First Look: The Mutiny Workspace
stephanie | Jeff Martin | Nov 22, 2013 | 10:00AM |

All words: Stephanie Breijo
All photos: Jeff Martin

A cabin, a stack of books, a worn pair of leather boots; a foggy day seen through the pines, a canoe, a pile of hand-chopped firewood–you’ve never left the city but you’re knee-deep in rugged America.

Mutiny, arguably DC’s most masculine retailer, has you right where they want you: in an outdoor state of mind, without ever leaving the District. The carefully curated selection of sweaters, boots, trousers, accessories and reading material all harken back to a simpler time, when all that mattered was your gumption. Just one glance around the company’s new workspace–one of the many artist alcoves in the 52 O Street Studios–and you’ll feel it.

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From the stray homemade hatchet sitting on the counter to the hand-hammered leather belts that lie on shelves and hang throughout, you instantly sense the importance in Mutiny’s belief in not only housing beautiful things, but working with independent designers and craftsmen who believe in making beautiful things. Their retailers and collaborators hail from as far as England and as near as Tennessee, cultivating an array of nicknacks, beard oils, hand-tailored jackets and kerchiefs.

“Mutiny is for somebody that is kind of an interesting spirit,” said founder M. Gert Barkovic. “They’re open and organic and like to travel but backpack … I see it as someone who is hands on and loves what they do, a literate individual, somebody that is also a little mysterious.”

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Barkovic, a sculptor, understands the importance of mystery and craft.

She began Mutiny in 2009 not as a shop but an art installation, a voyeuristic look at someone’s belongings while they were away. (Think motorcycle touring maps of England and Scotland from the ’20s and ’30s, laying the groundwork for what would become an entire collection for rugged travelers.)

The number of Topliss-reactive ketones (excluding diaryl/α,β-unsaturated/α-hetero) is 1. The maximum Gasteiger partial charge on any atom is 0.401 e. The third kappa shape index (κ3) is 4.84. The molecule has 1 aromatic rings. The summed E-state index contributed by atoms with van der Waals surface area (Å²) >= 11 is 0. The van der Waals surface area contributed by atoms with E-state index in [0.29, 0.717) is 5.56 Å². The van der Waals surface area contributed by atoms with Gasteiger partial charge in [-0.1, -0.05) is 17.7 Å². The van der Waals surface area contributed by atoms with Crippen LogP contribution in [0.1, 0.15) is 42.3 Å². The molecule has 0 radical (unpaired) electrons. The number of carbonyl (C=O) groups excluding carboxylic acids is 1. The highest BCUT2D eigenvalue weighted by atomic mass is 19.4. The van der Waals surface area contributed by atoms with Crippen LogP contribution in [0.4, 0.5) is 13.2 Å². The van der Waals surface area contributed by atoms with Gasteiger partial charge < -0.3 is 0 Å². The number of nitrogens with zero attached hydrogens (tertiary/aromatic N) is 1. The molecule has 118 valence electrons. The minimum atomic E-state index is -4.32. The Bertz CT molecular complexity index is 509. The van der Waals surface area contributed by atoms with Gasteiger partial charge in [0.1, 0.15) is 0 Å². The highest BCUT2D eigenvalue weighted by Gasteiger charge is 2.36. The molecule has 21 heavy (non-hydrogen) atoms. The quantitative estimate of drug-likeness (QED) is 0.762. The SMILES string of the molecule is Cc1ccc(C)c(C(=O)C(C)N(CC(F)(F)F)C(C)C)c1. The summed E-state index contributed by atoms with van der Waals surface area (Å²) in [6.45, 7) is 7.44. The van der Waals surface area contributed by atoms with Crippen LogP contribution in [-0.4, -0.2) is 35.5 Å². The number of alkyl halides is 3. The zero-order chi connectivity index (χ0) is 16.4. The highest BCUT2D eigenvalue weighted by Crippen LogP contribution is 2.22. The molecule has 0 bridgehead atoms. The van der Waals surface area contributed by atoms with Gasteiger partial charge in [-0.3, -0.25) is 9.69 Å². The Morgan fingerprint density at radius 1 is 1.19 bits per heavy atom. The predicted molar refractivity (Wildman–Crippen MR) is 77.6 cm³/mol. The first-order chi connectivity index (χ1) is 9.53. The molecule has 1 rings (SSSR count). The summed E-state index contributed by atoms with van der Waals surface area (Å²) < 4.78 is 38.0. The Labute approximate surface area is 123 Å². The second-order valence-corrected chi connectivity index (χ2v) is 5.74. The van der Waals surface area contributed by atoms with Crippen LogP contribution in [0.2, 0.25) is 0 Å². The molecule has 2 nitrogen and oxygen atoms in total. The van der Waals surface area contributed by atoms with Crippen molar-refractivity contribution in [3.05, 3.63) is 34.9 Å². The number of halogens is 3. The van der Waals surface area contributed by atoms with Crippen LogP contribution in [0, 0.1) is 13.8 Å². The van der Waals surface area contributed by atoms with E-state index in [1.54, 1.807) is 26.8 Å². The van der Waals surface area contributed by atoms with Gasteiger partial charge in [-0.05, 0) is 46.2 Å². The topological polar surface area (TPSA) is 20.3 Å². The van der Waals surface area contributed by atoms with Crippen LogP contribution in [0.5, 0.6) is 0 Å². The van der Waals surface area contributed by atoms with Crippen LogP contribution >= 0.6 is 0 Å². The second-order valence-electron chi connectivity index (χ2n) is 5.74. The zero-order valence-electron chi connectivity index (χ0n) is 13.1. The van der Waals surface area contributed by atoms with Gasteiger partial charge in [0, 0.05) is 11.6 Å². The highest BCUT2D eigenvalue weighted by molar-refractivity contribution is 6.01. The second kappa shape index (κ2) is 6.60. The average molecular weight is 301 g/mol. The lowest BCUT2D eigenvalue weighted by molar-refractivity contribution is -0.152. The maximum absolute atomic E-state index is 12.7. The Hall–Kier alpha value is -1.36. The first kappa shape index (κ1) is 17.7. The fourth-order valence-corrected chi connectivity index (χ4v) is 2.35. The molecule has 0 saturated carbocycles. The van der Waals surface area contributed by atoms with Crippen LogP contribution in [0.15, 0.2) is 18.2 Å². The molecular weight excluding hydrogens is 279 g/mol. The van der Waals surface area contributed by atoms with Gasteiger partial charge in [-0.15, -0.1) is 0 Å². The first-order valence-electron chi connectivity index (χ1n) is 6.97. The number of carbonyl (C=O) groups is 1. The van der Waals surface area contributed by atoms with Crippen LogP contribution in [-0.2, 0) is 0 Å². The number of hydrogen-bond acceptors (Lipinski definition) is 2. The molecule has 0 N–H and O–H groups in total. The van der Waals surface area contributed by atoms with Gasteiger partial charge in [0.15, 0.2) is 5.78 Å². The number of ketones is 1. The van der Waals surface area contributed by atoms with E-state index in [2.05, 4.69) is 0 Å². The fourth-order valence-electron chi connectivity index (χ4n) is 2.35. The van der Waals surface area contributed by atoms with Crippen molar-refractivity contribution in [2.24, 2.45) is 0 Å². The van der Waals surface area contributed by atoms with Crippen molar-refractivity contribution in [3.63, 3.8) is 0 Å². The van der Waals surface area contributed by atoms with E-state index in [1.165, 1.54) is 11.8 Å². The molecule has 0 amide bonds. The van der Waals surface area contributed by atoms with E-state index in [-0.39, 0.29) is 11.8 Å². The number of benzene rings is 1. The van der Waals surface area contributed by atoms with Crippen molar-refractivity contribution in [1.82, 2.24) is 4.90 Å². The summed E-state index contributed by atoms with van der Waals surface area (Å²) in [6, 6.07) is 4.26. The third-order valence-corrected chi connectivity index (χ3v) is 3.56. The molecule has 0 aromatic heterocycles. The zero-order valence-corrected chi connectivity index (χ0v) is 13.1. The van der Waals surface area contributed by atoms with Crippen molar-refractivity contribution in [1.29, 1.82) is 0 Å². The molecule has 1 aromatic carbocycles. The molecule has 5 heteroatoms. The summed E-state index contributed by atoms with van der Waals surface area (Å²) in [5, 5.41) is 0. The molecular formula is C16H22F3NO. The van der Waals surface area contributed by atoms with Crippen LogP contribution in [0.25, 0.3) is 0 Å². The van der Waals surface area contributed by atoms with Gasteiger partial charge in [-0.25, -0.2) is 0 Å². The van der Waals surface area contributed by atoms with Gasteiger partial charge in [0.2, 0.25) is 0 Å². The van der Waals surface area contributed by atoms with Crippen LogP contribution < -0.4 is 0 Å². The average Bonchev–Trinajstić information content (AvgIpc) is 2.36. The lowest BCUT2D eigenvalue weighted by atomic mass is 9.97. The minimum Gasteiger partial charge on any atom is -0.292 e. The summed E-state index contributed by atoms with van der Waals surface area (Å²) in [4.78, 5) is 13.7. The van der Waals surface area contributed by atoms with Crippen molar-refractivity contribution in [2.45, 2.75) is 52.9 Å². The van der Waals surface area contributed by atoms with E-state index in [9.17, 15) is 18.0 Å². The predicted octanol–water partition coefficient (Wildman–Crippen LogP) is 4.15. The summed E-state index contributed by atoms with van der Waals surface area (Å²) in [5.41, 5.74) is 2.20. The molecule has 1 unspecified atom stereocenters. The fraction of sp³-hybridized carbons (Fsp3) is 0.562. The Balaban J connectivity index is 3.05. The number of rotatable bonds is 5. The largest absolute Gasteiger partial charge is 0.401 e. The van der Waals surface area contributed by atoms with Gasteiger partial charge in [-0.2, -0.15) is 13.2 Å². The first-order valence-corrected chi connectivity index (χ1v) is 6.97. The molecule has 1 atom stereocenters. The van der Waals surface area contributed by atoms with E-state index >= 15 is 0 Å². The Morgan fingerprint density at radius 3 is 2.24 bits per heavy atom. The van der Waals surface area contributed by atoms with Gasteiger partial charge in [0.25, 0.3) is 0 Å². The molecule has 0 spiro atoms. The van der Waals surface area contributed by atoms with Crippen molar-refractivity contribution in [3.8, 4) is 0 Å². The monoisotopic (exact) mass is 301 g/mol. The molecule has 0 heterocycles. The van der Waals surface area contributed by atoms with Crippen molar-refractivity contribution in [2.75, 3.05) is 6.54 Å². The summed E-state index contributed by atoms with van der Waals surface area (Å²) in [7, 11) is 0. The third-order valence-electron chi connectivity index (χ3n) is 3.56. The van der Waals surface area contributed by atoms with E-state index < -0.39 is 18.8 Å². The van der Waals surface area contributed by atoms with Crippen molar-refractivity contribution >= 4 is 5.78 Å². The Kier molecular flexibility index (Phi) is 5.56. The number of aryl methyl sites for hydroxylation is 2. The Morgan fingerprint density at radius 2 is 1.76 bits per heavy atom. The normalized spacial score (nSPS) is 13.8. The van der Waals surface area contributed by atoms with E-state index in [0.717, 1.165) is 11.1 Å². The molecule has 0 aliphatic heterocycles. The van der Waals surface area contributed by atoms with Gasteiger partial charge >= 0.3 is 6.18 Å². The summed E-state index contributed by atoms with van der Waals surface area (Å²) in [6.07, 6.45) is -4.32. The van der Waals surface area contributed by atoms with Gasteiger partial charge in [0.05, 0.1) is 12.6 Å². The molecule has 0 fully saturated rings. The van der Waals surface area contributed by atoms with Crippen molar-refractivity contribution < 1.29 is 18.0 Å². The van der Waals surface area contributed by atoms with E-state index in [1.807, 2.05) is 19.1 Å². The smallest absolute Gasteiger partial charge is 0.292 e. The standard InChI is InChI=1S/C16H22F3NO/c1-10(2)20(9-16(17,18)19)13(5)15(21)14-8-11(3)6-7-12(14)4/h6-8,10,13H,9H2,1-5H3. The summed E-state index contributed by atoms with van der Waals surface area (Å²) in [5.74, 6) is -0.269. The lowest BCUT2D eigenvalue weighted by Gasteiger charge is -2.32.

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The response from D.C. was so overwhelmingly positive that she decided to roll it out the following year and call it Pioneer, which told a different story. (Think large collections of arrows, boots and apothecary items.) Then came Where the Forest Meets the Sea, a collection leaning toward the nautical man and the woodsman and what would become Mutiny’s trademark aesthetic.

“Those two characters combine really well together and they’re dark and they’re moody in their storytelling,”  Barkovic tells me. “That is really when we decided to start Mutiny … I love that it’s come about in such an organic fashion. This is a sort of a happy surprise in a way.”

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I ask Barkovic what every female fan of Mutiny wants to know–will they ever carry womenswear?

“I think that if we were to do it it would be some type of capsule and it would reflect the same personality as the men’s line,” she answers. “You won’t find calico print or roses but very well tailored, very articulate pieces.” We’ll keep our fingers crossed.

Mutiny’s workspace is  open from Monday to Thursday, 11:00am – 5:00pm and by appointment. You can still find them at the DC meet market one the first weekend of every month and at the upcoming Union Market event, THREAD.

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